Paradigm’s own Linda Reeves, MA, LMFT, recently provided outreach to staff at the Santa Monica Malibu Unified school district about the harmful psychosocial and emotional impacts of bullying on LGBT students. Linda is the proud mother of a gay son who dealt with bullying issues at school, so this is a subject near and dear to her heart. Linda is also the co-founder (with Andrew Merrell, MA, LMFT, a former Paradigm staff member) of the Prism Institute, which offers LGBT diversity education on these issues.
Linda’s focus during the presentation was to illuminate the ways in which heteronormative and LGBT phobic cultural constructs influence identity development. She explains how these institutionalized perspectives cause the LGBT student population to be particularly vulnerable to the negative effects of bullying. According to the journal Pediatrics, LGBT youth are 5.9 times more likely to be depressed, 3.4 times more likely to be involved with drugs, and 4 times more likely to be susceptible to sexual abuse. “Helping people become aware of the ways our society and institutions oppress, undervalue and harm LGBT+ youth is the first step toward inspiring change,” Reeves said. Developing anti-bullying practices that focus on students who are LGBT can not only create a more inclusive and safe atmosphere at school, but it can also reduce substance abuse, self-harm, and suicide among these youth.
LGBT Youth and Suicide
Reeves asserts it is vital that schools address their policies and educate staff so they understand the negative impacts of complacency. Not only do 60% of LGBT students feel unsafe at school, but each incidence of physical or verbal harassment or abuse increases the likelihood of self-harming behavior by 2.5 times. Linda’s work at Paradigm has exposed her to the painful reality that LGBT youth are also highly susceptible to suicide.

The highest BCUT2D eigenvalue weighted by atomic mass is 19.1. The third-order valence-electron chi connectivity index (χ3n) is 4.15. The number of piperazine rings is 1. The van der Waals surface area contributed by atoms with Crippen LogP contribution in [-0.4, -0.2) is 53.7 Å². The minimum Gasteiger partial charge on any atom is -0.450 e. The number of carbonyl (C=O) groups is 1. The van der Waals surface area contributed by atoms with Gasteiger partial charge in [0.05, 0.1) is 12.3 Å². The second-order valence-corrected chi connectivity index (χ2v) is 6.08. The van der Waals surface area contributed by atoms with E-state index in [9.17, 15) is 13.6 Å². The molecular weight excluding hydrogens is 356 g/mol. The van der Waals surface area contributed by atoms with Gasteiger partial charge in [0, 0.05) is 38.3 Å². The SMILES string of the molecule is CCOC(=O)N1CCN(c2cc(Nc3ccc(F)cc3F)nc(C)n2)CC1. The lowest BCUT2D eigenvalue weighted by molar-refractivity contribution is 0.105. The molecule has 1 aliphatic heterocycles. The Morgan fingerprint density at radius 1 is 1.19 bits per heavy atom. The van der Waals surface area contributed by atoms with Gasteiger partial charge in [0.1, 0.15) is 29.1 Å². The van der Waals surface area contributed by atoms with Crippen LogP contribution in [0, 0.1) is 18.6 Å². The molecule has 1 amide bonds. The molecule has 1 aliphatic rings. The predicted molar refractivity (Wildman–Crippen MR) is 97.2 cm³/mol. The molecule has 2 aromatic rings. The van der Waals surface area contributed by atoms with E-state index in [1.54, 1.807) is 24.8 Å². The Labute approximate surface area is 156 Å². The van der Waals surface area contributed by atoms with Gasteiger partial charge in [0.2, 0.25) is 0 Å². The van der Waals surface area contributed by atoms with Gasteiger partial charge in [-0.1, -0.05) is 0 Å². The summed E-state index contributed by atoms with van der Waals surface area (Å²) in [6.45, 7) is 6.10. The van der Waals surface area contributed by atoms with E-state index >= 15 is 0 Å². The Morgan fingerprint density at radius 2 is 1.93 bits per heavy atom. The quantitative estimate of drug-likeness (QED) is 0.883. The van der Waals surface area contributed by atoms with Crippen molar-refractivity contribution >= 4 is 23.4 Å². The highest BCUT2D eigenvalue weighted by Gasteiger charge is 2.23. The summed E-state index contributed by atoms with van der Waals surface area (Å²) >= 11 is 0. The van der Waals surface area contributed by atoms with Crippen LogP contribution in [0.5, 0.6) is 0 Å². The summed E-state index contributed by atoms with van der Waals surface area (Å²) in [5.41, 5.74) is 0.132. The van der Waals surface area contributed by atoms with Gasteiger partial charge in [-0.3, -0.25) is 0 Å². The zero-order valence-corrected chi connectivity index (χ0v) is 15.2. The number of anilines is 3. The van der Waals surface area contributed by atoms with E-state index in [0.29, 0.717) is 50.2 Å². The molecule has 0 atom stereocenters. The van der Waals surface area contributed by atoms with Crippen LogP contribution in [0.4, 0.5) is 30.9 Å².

- Suicide is the leading cause of death for LGBT youth nationally and it is conservatively estimated that 1,500 gay and lesbian youth commit suicide every year
- Suicide attempts by lesbian, gay and bisexual youth are five times more likely to result in injury, poisoning, or overdose that requires treatment from a doctor or nurse, compared to their straight peers.
- Lesbian, gay and bisexual youth are four times more likely, and questioning youth are three times more likely, to attempt suicide as their straight peers.
How Schools Can Help LGBT Students
Some of the ways that schools can help LGBT students feel safer and more welcomed include:
- Conduct diversity training so teachers and staff understand how to best support LGBT students and their families.
- Implement strong policies that send the message that LGBT students are not to be treated differently than any other students. Gender identity protection should be added to anti-bullying policies.
- Create or encourage Genders & Sexualities Alliance clubs (GSAs), which are entitled to the same protection as other non-curricular groups and clubs at any particular school.
- Follow federal and state laws that cover anti-bullying measures designed to protect students who identify as LGBT. In California, groups protected by anti-bullying laws and regulations include gender, gender identity, gender expression, and sexual orientation.
The Prism Institute, as the mission statement says, is devoted to illuminating the spectrum of human identity and transforming perceptions about LGBT+ persons to enrich individuals, institutions, and communities. One of their goals is to help people move from tolerance and acceptance of the LGBT community toward affirmation. Prism Institute works with schools, businesses, mental health and healthcare organizations and municipalities to provide training, educational seminars, and consulting.
If your business, group or agency would like to talk to someone at Prism Institute about creating a customized staff education or training program, you can contact them and let them know your needs. By participating in these types of diversity education opportunities, you are telling the LGBT community that they matter to you and your organization.